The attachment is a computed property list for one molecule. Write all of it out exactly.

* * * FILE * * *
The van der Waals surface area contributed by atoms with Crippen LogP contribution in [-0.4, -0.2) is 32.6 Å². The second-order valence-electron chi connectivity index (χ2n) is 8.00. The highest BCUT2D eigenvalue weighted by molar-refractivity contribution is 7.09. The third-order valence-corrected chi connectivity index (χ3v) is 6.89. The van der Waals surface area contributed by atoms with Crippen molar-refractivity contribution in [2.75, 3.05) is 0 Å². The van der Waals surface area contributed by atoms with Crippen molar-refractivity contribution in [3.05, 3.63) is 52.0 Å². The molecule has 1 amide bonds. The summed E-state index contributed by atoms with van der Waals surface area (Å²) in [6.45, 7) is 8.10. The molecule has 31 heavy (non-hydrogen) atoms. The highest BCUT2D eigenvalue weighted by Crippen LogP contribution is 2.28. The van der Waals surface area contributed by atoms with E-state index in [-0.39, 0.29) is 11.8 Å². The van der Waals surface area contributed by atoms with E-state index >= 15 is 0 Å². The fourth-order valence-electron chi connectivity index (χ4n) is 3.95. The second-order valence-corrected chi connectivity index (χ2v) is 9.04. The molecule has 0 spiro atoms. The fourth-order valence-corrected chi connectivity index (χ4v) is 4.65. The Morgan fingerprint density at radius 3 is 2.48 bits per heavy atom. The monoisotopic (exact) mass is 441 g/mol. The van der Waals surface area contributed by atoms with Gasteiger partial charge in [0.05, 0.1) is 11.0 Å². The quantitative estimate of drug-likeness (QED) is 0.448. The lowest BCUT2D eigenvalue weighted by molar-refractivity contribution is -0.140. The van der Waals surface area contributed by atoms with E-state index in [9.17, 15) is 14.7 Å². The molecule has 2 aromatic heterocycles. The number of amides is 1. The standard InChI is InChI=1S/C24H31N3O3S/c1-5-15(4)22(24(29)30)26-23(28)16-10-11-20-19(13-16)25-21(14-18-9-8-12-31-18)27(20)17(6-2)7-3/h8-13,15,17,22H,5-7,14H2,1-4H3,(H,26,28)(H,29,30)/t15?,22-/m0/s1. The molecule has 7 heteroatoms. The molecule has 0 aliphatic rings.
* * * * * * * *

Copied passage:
The van der Waals surface area contributed by atoms with Crippen LogP contribution in [-0.4, -0.2) is 32.6 Å². The second-order valence-electron chi connectivity index (χ2n) is 8.00. The highest BCUT2D eigenvalue weighted by molar-refractivity contribution is 7.09. The third-order valence-corrected chi connectivity index (χ3v) is 6.89. The van der Waals surface area contributed by atoms with Crippen molar-refractivity contribution in [2.75, 3.05) is 0 Å². The van der Waals surface area contributed by atoms with Crippen molar-refractivity contribution in [3.05, 3.63) is 52.0 Å². The molecule has 1 amide bonds. The summed E-state index contributed by atoms with van der Waals surface area (Å²) in [6.45, 7) is 8.10. The molecule has 31 heavy (non-hydrogen) atoms. The highest BCUT2D eigenvalue weighted by Crippen LogP contribution is 2.28. The van der Waals surface area contributed by atoms with E-state index in [-0.39, 0.29) is 11.8 Å². The van der Waals surface area contributed by atoms with E-state index >= 15 is 0 Å². The fourth-order valence-electron chi connectivity index (χ4n) is 3.95. The second-order valence-corrected chi connectivity index (χ2v) is 9.04. The molecule has 0 spiro atoms. The fourth-order valence-corrected chi connectivity index (χ4v) is 4.65. The Morgan fingerprint density at radius 3 is 2.48 bits per heavy atom. The monoisotopic (exact) mass is 441 g/mol. The van der Waals surface area contributed by atoms with Gasteiger partial charge in [0.05, 0.1) is 11.0 Å². The quantitative estimate of drug-likeness (QED) is 0.448. The lowest BCUT2D eigenvalue weighted by molar-refractivity contribution is -0.140. The van der Waals surface area contributed by atoms with E-state index in [9.17, 15) is 14.7 Å². The molecule has 2 aromatic heterocycles. The number of amides is 1. The standard InChI is InChI=1S/C24H31N3O3S/c1-5-15(4)22(24(29)30)26-23(28)16-10-11-20-19(13-16)25-21(14-18-9-8-12-31-18)27(20)17(6-2)7-3/h8-13,15,17,22H,5-7,14H2,1-4H3,(H,26,28)(H,29,30)/t15?,22-/m0/s1. The molecule has 7 heteroatoms. The molecule has 0 aliphatic rings.